How civil servants serve a hated master
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June 30, 2011. By James Ron, Ottawa Citizen
For a brief moment this spring, it seemed the NDP and Liberals might cobble together a ruling coalition. As speculation mounted, I wondered how the town’s senior civil servants would respond.
In Ottawa, the civil service is, in theory, a neutral administrative tool. In reality, of course, civil servants have scruples and ideologies just like the rest of us. Individual opinions matter, particularly in the upper ranks, as senior civil servants are expected to be role models. Thus, when serving a government whose policies they personally dislike, senior civil servants can’t help but face a powerful ethical choice: lead with enthusiasm, secretly resist, or resign? Economist Albert Hirschman nicely laid out the choices in his classic text, Exit, Voice and Loyalty: keep one’s mouth shut (Loyalty); protest forcefully from within (Voice); or leave (Exit).
Hirschman’s options were on my mind these last few years as more and more civil service acquaintances complained about serving their Conservative political masters.
For some, the most painful of Stephen Harper’s policies was Canada’s handling of the alleged torture of Afghan detainees. For others, it was his odd support for radical Zionism, his opposition to gender equity, or his policies on third-world maternal health, an international ban on cluster munitions, or on climate change. Most of the civil servants I knew detested at least one Conservative policy; many hated the entire package.
My circle of acquaintances is small, and I make no claims to statistical precision. No doubt there are many bureaucrats in the system who implement Conservative policies in good conscience. But my concern is with the ethical dilemmas of individuals working for large bureaucracies whose policies they dislike. I am particularly concerned with the men and women working in the government departments I am most familiar with: foreign affairs, international development, and defence.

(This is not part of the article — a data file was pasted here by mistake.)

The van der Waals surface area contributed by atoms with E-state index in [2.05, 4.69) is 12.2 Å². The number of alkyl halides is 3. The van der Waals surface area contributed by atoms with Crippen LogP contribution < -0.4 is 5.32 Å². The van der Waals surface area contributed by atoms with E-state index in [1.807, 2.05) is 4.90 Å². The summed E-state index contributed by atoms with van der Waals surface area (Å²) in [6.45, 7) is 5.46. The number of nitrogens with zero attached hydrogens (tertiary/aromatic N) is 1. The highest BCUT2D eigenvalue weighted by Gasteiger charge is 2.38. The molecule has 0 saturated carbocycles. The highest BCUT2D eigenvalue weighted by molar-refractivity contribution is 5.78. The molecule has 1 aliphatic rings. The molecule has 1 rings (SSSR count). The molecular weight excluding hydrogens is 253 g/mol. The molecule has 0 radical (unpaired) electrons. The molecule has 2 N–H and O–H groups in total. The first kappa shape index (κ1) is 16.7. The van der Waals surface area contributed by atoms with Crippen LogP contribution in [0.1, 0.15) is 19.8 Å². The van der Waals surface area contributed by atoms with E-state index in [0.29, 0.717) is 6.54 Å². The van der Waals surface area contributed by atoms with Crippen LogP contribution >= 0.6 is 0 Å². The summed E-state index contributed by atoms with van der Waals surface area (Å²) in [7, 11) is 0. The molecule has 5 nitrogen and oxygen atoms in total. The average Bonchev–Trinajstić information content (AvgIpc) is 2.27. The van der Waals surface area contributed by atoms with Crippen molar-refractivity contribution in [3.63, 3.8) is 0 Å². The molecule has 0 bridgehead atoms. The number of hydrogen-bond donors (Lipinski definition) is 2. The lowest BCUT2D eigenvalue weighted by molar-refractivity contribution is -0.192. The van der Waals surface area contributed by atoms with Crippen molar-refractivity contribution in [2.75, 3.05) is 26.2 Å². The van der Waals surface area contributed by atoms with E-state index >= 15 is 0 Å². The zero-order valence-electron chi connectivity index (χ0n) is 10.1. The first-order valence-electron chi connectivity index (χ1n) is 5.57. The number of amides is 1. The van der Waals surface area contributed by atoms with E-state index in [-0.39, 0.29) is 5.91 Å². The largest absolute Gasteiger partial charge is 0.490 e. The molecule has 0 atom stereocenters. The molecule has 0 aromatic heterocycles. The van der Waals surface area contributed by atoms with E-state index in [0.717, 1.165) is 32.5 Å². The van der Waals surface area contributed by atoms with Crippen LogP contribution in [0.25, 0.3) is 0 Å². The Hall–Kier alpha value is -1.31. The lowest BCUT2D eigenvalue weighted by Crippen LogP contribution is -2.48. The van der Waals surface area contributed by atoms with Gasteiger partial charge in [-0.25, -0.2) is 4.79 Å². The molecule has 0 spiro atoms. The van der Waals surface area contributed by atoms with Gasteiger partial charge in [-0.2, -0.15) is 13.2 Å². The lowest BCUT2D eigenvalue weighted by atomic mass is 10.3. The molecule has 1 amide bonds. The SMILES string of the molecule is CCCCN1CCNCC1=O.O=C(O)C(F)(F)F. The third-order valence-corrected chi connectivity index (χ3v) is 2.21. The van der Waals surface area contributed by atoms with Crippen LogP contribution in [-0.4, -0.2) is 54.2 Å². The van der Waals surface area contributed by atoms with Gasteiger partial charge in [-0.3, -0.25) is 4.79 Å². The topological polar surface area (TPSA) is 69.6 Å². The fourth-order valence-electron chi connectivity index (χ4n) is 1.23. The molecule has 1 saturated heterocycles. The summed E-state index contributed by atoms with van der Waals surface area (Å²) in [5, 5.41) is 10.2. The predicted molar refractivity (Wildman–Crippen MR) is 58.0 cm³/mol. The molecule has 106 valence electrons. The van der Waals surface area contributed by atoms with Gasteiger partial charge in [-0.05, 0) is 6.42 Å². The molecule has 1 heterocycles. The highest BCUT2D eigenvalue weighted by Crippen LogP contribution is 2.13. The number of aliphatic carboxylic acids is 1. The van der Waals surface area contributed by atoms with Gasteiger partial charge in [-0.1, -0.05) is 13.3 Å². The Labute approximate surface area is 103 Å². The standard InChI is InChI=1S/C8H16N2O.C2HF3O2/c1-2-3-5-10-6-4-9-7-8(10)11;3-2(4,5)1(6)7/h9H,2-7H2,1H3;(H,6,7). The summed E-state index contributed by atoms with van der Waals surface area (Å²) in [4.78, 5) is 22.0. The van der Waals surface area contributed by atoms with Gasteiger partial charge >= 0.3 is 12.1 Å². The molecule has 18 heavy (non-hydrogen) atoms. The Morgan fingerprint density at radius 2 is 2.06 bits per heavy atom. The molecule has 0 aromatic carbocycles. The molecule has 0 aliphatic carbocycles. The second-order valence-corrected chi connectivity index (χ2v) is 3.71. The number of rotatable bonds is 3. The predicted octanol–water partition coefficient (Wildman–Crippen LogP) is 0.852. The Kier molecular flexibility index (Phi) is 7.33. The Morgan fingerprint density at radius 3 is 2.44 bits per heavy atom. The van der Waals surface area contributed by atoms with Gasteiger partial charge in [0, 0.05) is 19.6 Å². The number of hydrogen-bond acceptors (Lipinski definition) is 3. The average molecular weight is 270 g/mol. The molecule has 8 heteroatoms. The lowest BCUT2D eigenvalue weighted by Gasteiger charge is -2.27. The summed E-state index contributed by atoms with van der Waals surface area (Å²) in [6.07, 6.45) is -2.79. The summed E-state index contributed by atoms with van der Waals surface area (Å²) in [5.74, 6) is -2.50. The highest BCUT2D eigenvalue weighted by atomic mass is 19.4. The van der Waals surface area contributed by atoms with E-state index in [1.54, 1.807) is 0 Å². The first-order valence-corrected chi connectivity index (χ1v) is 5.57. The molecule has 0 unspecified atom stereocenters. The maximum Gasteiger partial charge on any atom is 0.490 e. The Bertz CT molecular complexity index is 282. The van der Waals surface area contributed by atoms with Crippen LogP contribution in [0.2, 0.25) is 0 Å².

This interest stems from personal experience. I grew up in Israel during the 1980s, in a period when debates over individual morality and government policy were commonplace. A radical-right government had launched Israel’s 1982 invasion of Lebanon and was building Jewish settlements throughout the Palestinian West Bank. These policies, in turn, helped prompt the first Palestinian uprising and its brutal consequences.
In those years, I learned that individual resistance to bad policies mattered, and was personally inspired by soldiers and bureaucrats who publicly voiced their criticisms and refused to carry out policies they deemed immoral.
I reached my own personal red line in 1991, when I refused to participate in my military reserve unit’s manoeuvres in the occupied territories. I could have been sent to prison, but my commanders avoided controversy by losing the paperwork.
That incident, in turn, drove home a second lesson: the higher your organizational status, the more the system feared your ethically based resistance. My military reserve unit was an elite combat formation, and my commanders had no interest in turning my refusal into a cause célèbre.
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